Afghanistan@ The Met

In Uncategorized on June 19, 2009 at 3:09 pm

New civilizations, no, old ones that we know nothing about are a part of history that we spend very little time exploring. Generally there is no written language, so we have to find them where they are buried for centuries. The French and Russians were digging in Afghanistan until 1979. They unearthed four sites spanning the years of the Silk Road trade route from the Greek and Roman Empires across unnamed nomadic tribes and the cities that evolved along the route to India and China to accommodate and profit from the trading.  They travelled by pack animals so  the treasures had to be light and precious, spices and gold and metals. Tepe Fullol from the Bronze Age,the Hellenistic city of Ai Khanum,first century Begram, and Tillya Tepe are the names given to the sites that were discovered. The artifacts are arranged by site with a must see film that really makes sense of the project for this unschooled visitor. The Afghans that risked their lives to save these treasures are the stars of the show. Contemporary Afghans can look back and realize that they have been an integral part of history.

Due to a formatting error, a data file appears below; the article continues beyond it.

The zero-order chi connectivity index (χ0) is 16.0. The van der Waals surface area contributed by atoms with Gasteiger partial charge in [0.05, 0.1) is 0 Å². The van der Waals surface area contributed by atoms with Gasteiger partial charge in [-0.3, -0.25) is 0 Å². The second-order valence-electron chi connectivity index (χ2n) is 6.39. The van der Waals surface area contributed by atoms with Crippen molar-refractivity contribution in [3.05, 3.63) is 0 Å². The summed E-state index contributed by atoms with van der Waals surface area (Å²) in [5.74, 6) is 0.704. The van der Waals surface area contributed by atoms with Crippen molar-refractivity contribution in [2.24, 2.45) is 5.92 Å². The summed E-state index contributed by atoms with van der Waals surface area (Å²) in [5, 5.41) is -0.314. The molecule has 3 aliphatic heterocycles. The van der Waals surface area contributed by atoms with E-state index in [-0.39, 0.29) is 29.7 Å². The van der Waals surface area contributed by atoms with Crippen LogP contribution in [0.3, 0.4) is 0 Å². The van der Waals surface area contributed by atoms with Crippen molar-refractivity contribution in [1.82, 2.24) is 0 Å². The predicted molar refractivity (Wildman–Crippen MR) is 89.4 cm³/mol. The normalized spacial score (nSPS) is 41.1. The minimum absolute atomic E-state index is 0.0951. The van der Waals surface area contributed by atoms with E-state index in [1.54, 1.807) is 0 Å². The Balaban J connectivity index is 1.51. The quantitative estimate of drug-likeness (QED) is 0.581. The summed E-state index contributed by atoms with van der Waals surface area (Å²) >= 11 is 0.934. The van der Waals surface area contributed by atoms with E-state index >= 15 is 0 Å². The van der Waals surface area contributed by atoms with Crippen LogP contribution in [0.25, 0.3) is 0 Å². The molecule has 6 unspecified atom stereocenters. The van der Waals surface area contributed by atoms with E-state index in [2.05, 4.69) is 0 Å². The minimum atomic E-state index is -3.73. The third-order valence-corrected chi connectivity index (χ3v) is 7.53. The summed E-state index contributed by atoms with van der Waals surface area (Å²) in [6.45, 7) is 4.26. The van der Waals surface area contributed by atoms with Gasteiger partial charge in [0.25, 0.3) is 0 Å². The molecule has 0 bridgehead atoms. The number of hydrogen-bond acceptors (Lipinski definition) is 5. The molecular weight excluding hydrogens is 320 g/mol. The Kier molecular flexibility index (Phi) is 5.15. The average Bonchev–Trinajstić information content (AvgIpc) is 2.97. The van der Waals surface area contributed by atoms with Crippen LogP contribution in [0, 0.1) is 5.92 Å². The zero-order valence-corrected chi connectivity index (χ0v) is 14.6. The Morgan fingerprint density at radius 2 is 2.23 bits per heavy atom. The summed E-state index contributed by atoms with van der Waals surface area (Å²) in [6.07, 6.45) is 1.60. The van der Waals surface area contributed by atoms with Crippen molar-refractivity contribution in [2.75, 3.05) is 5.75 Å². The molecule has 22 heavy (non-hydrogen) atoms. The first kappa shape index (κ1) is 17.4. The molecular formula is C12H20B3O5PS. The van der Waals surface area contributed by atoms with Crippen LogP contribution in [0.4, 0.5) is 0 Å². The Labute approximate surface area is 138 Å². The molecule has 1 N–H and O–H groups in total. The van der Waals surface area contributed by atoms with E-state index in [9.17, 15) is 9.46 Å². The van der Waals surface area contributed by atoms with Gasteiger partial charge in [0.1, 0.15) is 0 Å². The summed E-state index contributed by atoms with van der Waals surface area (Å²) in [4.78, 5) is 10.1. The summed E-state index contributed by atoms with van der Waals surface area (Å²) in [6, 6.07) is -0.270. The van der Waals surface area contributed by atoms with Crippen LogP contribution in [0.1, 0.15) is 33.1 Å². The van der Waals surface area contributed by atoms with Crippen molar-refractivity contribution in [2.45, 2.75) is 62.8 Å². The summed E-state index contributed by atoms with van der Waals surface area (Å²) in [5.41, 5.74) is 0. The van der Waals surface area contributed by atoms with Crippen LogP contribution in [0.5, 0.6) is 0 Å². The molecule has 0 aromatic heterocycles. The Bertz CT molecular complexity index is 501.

The intermingling of western and eastern technique makes for beautiful artifacts unlike what we are used to. The folding crown , so it can be stored easily and moved, might not only be the most beautiful in the show, but the most telling. Gold vessels from the bronze Age and Greek sculptures and architectural elements and Indian style ivories and Roman glass are the broad categories of the artifacts. These ancient people had complex societies and interaction with all the other cultures that traded along the route influenced them and brought new ideas and techniques and materials  that they made their own.

I went to this show with no preconception and left with a better understanding of the region and what the world needs to consider to move forward in our “trade route” with Afghanistan


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